Double Your Patents, Double Your Trouble? A Departure in Double-Patenting Law

Double Your Patents, Double Your Trouble? A Departure in Double-Patenting Law

In Sun Pharm. Indus. v. Eli Lilly & Co., 625 F.3d 719 (Fed. Cir. 2010) [enhanced version available to subscribers / unenhanced version available from lexisONE Free Case Law], the Federal Circuit departed from long-established law on obviousness-type double patenting. The decision creates risks for patent owners who obtain patents that are related to each other, especially where those patents are continuations-in-part of an earlier application. In this Commentary, Timothy Murphy discusses obviousness-type double patenting and examines Sun Pharmaceuticals. He writes:

     Under U.S. law, the Patent and Trademark Office is supposed to issue only one patent per invention. 35 U.S.C. § 101. Thus, the PTO should reject a claim in a pending patent application where that claim is identical to a claim in a previously issued patent-even when the application and the patent have the same owner and same inventors. Such a rejection is called a "statutory double-patenting" rejection.

     When a later-pending claim is not identical to a claim previously issued to the same applicant but is obvious over that claim, the PTO is supposed to make an "obviousness-type double-patenting" rejection. Because the doctrine of obviousness-type double patenting was developed by the courts and is not based on the patent statute, it is sometimes called "non-statutory double patenting."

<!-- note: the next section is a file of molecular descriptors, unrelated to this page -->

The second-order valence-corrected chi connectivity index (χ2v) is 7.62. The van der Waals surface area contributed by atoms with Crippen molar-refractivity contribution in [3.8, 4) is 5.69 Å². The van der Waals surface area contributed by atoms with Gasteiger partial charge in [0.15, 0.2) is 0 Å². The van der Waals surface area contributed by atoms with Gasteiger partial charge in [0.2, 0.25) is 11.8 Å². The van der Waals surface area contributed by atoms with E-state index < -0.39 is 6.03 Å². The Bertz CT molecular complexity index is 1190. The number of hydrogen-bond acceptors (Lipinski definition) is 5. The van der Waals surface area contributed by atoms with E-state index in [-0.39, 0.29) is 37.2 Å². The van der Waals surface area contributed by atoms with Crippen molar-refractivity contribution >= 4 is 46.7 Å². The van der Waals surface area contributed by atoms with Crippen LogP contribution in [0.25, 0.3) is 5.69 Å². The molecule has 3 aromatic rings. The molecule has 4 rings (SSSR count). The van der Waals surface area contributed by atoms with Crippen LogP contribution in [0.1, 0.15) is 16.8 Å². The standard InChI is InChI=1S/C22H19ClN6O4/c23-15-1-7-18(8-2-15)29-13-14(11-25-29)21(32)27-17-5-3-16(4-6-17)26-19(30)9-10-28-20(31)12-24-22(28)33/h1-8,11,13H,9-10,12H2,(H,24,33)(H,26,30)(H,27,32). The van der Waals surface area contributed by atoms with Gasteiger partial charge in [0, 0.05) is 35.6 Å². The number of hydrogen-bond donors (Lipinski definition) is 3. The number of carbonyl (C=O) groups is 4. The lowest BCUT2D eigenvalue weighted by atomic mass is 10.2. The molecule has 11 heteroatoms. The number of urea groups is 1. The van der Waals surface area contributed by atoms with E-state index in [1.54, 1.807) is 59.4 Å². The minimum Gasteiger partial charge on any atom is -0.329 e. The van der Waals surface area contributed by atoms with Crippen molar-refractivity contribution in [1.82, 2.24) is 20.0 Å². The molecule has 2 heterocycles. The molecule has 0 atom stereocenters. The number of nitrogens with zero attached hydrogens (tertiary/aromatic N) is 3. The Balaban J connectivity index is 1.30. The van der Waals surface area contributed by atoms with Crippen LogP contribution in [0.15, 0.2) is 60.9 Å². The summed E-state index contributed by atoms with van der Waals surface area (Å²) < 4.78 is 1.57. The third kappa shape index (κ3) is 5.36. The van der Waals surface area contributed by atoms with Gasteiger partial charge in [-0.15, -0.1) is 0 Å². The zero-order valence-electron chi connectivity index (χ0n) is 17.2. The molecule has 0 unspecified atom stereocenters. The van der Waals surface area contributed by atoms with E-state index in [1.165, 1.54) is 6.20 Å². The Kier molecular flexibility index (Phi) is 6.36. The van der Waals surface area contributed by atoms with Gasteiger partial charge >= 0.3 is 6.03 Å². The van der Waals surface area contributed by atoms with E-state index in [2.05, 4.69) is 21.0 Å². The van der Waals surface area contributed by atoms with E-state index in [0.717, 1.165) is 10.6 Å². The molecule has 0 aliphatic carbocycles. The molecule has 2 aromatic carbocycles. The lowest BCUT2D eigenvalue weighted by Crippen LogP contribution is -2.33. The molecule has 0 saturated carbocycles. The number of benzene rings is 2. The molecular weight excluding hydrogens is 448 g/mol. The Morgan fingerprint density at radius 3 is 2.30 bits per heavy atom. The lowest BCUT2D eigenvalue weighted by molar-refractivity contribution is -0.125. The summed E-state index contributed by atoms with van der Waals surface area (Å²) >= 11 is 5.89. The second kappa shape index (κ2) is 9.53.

. . . .

     Also, in view of the holding in Sun Pharmaceuticals, patent applicants should be cautious if they discover a new use for a compound after filing a patent application disclosing the compound and an original use for the compound. If a continuation-in-part application is filed adding the new use to the disclosure, the patent applicant should consider refraining from claiming therein the compound and the original use.

     The applicant may be better served by continuing to pursue the compound and the original use in the original application or in a straight continuation application. Otherwise, the applicant may find itself in a situation like Eli Lilly where the new disclosure may be used against it when trying to claim the new use.

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